—Mark Twain, “On the Damned Human Race”


Mark Twain On The Damned Human Race
copyright 1962 by Janet Smith; published by Hill And Wang, New York; special edition 1994; ISBN: 1-56619-526-8.

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Mark Twain on the damned human race. (Open Library)

Read some of his essays and satires on U.S. and World politics of the early 20th century, e.g., “Letters from the Earth,” “Mark Twain on the Damned Human Race.” Yes, he was cynical and bitter, but he also had a conscience. If perhaps religion as he observed it was ridiculous, shallow, and hypocritical, one could understand his attitude toward it, without necessarily agreeing with it.

Mark Twain on the damned human race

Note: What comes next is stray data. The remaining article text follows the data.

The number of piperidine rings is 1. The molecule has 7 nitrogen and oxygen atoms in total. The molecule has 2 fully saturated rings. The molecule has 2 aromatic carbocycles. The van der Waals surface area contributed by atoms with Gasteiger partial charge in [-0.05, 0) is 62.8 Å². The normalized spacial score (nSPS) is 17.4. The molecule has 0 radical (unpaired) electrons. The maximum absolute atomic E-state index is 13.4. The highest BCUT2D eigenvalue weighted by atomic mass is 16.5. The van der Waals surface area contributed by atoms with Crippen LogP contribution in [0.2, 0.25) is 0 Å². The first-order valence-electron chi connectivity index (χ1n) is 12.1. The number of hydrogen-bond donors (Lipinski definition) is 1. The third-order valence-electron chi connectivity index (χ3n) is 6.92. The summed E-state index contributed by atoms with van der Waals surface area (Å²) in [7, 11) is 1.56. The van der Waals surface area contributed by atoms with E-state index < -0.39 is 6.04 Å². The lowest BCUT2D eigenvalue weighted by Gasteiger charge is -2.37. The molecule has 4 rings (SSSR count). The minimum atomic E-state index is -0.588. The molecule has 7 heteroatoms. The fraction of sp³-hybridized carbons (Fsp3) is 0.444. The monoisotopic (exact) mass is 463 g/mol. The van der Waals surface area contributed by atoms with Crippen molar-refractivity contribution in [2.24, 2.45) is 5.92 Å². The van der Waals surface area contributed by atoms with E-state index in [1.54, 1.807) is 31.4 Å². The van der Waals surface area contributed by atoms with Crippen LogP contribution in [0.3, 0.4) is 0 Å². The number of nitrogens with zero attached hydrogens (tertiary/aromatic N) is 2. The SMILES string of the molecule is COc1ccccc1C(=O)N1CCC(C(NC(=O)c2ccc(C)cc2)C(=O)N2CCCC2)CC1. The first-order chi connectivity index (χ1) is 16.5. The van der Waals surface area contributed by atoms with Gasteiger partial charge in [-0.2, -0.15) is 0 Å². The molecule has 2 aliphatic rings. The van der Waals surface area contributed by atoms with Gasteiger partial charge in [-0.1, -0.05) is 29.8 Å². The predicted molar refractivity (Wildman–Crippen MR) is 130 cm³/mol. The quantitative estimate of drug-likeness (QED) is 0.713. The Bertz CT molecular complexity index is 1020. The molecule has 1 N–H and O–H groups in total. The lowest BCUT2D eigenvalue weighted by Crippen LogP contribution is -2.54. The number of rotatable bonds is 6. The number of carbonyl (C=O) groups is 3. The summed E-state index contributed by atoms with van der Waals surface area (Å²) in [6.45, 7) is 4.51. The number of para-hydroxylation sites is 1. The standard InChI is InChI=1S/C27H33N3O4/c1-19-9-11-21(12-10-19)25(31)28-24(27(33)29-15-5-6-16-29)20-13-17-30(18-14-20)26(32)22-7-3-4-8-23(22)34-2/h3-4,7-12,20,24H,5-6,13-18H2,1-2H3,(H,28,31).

Paine's and Clara Clemens's editorial and publishing decisions also set the stage forcharges of official censorship of Twain's anti-imperialist writings that were leveled against theUnited States by critics within the Soviet Union during the Cold War. To Soviet critics, theUnited States was an imperialist country, and either "reactionary American publishers," "officials"or "editors" were suppressing Mark Twain's anti-imperialist writings to hide that fact. Theseaccusations were first leveled in 1947, and the New York Times quoted Bernard DeVoto andFrederick Allen of Harper and Brothers as finding the charges "preposterous." The debate hitits peak in 1959 to 1960 when a series of articles was published in the Soviet Literary Gazettethat used the widely noted absence of any of Twain's critical writings in Charles Neider's TheAutobiography of Mark Twain (1959) to level the charges of censorship once again. Neiderresponded with letters to the Soviet critics, and the debate was carried as front page news in theNew York Times. In 1960, the letters were collected and published as a pamphlet entitled MarkTwain and the Russians (Hill and Wang), and Neider gave the debate prominent notice in theintroduction to his next anthology, Mark Twain: Life as I Find It, published in 1961. Thatvolume was a direct response to the charges of censorship. Noting in his introduction that theSoviet Union was publishing a large multi-volume edition of Twain's writings that would includemany of his critical essays, Neider wrote, "The Russians are proud of their Mark Twain -- theanti-American Mark Twain, as they seem to believe he was, and as any of his countrymen knowbetter." To disprove the charges of censorship, Neider's anthology included "A Defence ofGeneral Funston," "," "King Leopold's Soliloquy," two earlier lettersopposing the annexation of Hawaii, several interviews on imperialism, and other critical writings-- all reprinted for the first time since their original publications more than 50 years earlier. JanetSmith's collection of Twain's social criticism, Mark Twain on the Damned Human Race (Hill andWang), was published the following year, and she also noted the exchange with the Russians inher introduction. Although Letters from the Earth was also published in 1962, its introductionsimply related the history of DeVoto's early work on the anthology and Clara Clemens'sopposition to its publication.

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